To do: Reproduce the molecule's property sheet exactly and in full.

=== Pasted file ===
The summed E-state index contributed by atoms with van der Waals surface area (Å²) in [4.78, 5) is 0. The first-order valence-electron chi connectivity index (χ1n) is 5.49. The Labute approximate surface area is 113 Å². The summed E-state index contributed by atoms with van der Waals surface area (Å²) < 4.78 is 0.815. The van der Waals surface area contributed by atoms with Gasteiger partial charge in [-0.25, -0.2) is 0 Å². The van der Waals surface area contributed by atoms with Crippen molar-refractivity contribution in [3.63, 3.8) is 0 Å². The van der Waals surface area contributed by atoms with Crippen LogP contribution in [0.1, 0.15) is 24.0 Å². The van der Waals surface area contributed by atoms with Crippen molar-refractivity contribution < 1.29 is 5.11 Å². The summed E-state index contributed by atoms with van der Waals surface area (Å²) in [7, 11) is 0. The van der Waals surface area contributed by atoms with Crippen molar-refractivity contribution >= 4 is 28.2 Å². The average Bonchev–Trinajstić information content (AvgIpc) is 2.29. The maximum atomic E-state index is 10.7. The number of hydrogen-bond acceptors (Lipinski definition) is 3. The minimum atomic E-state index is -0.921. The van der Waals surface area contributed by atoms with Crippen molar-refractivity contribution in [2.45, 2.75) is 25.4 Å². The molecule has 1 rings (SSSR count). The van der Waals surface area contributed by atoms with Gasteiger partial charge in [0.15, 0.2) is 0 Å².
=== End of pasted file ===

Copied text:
The summed E-state index contributed by atoms with van der Waals surface area (Å²) in [4.78, 5) is 0. The first-order valence-electron chi connectivity index (χ1n) is 5.49. The Labute approximate surface area is 113 Å². The summed E-state index contributed by atoms with van der Waals surface area (Å²) < 4.78 is 0.815. The van der Waals surface area contributed by atoms with Gasteiger partial charge in [-0.25, -0.2) is 0 Å². The van der Waals surface area contributed by atoms with Crippen molar-refractivity contribution in [3.63, 3.8) is 0 Å². The van der Waals surface area contributed by atoms with Crippen LogP contribution in [0.1, 0.15) is 24.0 Å². The van der Waals surface area contributed by atoms with Crippen molar-refractivity contribution < 1.29 is 5.11 Å². The summed E-state index contributed by atoms with van der Waals surface area (Å²) in [7, 11) is 0. The van der Waals surface area contributed by atoms with Crippen molar-refractivity contribution >= 4 is 28.2 Å². The average Bonchev–Trinajstić information content (AvgIpc) is 2.29. The maximum atomic E-state index is 10.7. The number of hydrogen-bond acceptors (Lipinski definition) is 3. The minimum atomic E-state index is -0.921. The van der Waals surface area contributed by atoms with Crippen molar-refractivity contribution in [2.45, 2.75) is 25.4 Å². The molecule has 1 rings (SSSR count). The van der Waals surface area contributed by atoms with Gasteiger partial charge in [0.15, 0.2) is 0 Å².